War on Iraq begins
Thursday, 20 March, 2003, 03:13 GMT
Several explosions rocked Baghdad at dawn on Thursday, signalling the start of the US-led war to topple Saddam Hussein.
Anti-aircraft artillery peppered the sky as deep, heavy thuds were heard in the outskirts of the city.
Minutes after the first blasts occurred at 0530 local time (0230 GMT), President Bush’s spokesman Ari Fleischer said: “The opening stages of the disarmament of the Iraqi regime have begun.”
President Bush is due to make an address at 2215 Washington time (0315 GMT).
After the first strike, a large pall of black smoke was seen in the south of Baghdad and the city fell silent.
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The attack began about 90 minutes after President Bush’s deadline for Saddam Hussein to go into exile or face war expired.
As the deadline approached, US-led combat troops in the Gulf – numbering about 150,000 – took up battle positions for an imminent invasion of Iraq.
Earlier, US aircraft attacked Iraqi surface-to-surface missile and artillery installations in the western and southern Iraq, but the Pentagon insisted this was still in support of the no-fly zones and was not the start of the war proper.
An air force colonel briefing reporters at the Pentagon said that the opening hours of the war would be devastating and that he did not believe the potential adversary had any idea what was coming.
With battle looming the UN Secretary General Kofi Annan said his thoughts were with the ordinary people of Iraq as they faced the “disaster of war”.
He warned the US and UK that “under international law, the responsibility for protecting civilians in conflict falls on the belligerents”.
The BBC’s Paul Wood in the Iraqi capital says that Baghdad residents are hiding in fortified rooms in their houses or in public shelters beneath large buildings.
The majority of the city’s five million residents remain, unable to afford the $1,000 being charged on Wednesday for a seat in a taxi to flee to safer areas.
With their stockpiles of food around them they sit and wait with their families, our correspondent says.
In other developments:
Mr Bush sends formal notification of his justification for military action to the US Congress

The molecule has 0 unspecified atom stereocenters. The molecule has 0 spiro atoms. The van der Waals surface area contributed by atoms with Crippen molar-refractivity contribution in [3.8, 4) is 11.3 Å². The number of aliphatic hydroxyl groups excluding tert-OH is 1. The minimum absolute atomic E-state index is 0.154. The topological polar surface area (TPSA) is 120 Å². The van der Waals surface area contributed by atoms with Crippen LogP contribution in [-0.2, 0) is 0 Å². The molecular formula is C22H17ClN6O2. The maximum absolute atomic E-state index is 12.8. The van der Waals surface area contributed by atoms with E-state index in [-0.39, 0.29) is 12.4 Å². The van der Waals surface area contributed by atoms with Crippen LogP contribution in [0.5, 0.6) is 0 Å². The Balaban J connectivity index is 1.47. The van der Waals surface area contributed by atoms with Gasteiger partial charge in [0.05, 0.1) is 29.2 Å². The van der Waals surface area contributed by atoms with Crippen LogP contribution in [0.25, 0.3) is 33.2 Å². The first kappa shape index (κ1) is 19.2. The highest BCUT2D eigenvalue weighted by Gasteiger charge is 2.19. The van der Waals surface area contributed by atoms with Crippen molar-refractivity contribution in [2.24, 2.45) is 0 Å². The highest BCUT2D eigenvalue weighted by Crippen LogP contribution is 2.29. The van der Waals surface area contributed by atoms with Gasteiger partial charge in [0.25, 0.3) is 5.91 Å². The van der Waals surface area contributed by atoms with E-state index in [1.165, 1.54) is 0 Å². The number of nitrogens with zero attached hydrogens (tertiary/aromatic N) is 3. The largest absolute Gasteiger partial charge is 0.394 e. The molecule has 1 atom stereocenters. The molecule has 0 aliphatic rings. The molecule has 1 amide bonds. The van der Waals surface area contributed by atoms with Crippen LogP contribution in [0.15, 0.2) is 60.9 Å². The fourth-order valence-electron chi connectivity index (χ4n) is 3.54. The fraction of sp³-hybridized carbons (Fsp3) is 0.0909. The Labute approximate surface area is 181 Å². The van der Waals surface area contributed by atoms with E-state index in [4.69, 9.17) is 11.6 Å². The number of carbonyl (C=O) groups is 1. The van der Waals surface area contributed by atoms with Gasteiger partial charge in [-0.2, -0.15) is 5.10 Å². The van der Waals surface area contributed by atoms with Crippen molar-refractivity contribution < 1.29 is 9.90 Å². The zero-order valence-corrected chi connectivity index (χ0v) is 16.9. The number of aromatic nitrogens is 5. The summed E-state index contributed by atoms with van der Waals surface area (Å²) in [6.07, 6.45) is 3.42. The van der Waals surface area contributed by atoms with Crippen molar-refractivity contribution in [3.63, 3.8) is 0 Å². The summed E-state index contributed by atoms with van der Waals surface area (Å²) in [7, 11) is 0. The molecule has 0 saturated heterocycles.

UK Prime Minister Tony Blair holds a 20-minute phone call with Mr Bush
The people of Baghdad are preparing to defend their city
Germany expels four Iraqi diplomats for activities considered “incompatible with their diplomatic status”
Seventeen Iraqi soldiers surrender to American forces on the Kuwaiti border
Iraqi Deputy Prime Minister Tariq Aziz appears on state television to refute rumours that he has fled the country or been killed
The Turkish Government is asking parliament to allow US planes to use its air space, with a vote expected on Thursday
Aircraft drop nearly two million leaflets on south-eastern Iraq, urging Iraqi troops to lay down their arms.
The BBC’s Jonathan Marcus in Qatar says General Tommy Franks, the overall US commander, could determine that the shock of the initial onslaught will be sufficient to allow his forces to advance even in daylight.
US aims for swift war
The city of Basra and the oilfields of southern Iraq will be among the first objectives.
The Pentagon has denied a report from Kuwaiti security sources that US troops had passed into the demilitarised zone that straddles the Kuwait-Iraq border.
The White House has said it hopes the war with Iraq will be swift, but has warned the American public to “be prepared for loss of life”.
“Americans ought to be prepared for the importance of disarming Saddam Hussein to protect the peace,” President Bush’s spokesman Ari Fleischer said.
Earlier, Iraqi Information Minister Mohammed Saeed al-Sahhaf said Washington was lying to US troops about the number of casualties they could expect.
“To say that invading Iraq will be like a picnic is a stupid idea… they are [sending them to] definite death,” he warned.